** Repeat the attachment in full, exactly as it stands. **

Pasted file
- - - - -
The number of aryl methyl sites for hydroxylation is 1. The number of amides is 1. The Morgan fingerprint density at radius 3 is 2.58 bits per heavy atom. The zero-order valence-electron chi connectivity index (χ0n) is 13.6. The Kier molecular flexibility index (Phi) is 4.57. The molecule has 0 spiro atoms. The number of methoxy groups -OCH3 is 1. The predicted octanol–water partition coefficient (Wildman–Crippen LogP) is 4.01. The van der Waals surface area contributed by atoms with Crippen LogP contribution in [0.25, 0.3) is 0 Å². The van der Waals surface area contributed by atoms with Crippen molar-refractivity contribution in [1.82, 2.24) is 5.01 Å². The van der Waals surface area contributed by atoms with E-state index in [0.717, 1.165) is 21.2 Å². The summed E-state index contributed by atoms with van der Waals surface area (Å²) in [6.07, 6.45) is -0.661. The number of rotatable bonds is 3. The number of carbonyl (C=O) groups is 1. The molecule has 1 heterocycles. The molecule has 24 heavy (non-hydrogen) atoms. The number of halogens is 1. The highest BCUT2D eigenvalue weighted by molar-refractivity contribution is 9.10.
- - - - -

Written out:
The number of aryl methyl sites for hydroxylation is 1. The number of amides is 1. The Morgan fingerprint density at radius 3 is 2.58 bits per heavy atom. The zero-order valence-electron chi connectivity index (χ0n) is 13.6. The Kier molecular flexibility index (Phi) is 4.57. The molecule has 0 spiro atoms. The number of methoxy groups -OCH3 is 1. The predicted octanol–water partition coefficient (Wildman–Crippen LogP) is 4.01. The van der Waals surface area contributed by atoms with Crippen LogP contribution in [0.25, 0.3) is 0 Å². The van der Waals surface area contributed by atoms with Crippen molar-refractivity contribution in [1.82, 2.24) is 5.01 Å². The van der Waals surface area contributed by atoms with E-state index in [0.717, 1.165) is 21.2 Å². The summed E-state index contributed by atoms with van der Waals surface area (Å²) in [6.07, 6.45) is -0.661. The number of rotatable bonds is 3. The number of carbonyl (C=O) groups is 1. The molecule has 1 heterocycles. The molecule has 24 heavy (non-hydrogen) atoms. The number of halogens is 1. The highest BCUT2D eigenvalue weighted by molar-refractivity contribution is 9.10.